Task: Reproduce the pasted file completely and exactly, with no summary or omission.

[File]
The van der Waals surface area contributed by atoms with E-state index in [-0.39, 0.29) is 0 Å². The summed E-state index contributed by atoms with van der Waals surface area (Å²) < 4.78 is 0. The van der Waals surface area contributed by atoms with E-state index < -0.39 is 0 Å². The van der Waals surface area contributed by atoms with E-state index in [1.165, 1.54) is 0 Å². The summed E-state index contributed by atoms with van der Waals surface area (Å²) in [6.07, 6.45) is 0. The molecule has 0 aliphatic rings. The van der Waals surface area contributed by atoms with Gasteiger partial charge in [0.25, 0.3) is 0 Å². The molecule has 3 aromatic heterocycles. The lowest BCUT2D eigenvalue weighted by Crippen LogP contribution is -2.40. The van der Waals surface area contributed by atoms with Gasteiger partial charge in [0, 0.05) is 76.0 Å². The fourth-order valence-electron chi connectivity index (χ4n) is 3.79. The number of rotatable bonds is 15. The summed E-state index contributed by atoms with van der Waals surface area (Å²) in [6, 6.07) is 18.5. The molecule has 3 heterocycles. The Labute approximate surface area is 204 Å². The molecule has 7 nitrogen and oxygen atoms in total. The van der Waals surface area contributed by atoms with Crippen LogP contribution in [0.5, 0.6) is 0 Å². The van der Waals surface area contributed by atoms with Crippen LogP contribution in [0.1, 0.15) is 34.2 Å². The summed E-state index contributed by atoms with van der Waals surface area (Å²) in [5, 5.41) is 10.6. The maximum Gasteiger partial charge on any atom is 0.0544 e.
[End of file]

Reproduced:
The van der Waals surface area contributed by atoms with E-state index in [-0.39, 0.29) is 0 Å². The summed E-state index contributed by atoms with van der Waals surface area (Å²) < 4.78 is 0. The van der Waals surface area contributed by atoms with E-state index < -0.39 is 0 Å². The van der Waals surface area contributed by atoms with E-state index in [1.165, 1.54) is 0 Å². The summed E-state index contributed by atoms with van der Waals surface area (Å²) in [6.07, 6.45) is 0. The molecule has 0 aliphatic rings. The van der Waals surface area contributed by atoms with Gasteiger partial charge in [0.25, 0.3) is 0 Å². The molecule has 3 aromatic heterocycles. The lowest BCUT2D eigenvalue weighted by Crippen LogP contribution is -2.40. The van der Waals surface area contributed by atoms with Gasteiger partial charge in [0, 0.05) is 76.0 Å². The fourth-order valence-electron chi connectivity index (χ4n) is 3.79. The number of rotatable bonds is 15. The summed E-state index contributed by atoms with van der Waals surface area (Å²) in [6, 6.07) is 18.5. The molecule has 3 heterocycles. The Labute approximate surface area is 204 Å². The molecule has 7 nitrogen and oxygen atoms in total. The van der Waals surface area contributed by atoms with Crippen LogP contribution in [0.5, 0.6) is 0 Å². The van der Waals surface area contributed by atoms with Crippen LogP contribution in [0.1, 0.15) is 34.2 Å². The summed E-state index contributed by atoms with van der Waals surface area (Å²) in [5, 5.41) is 10.6. The maximum Gasteiger partial charge on any atom is 0.0544 e.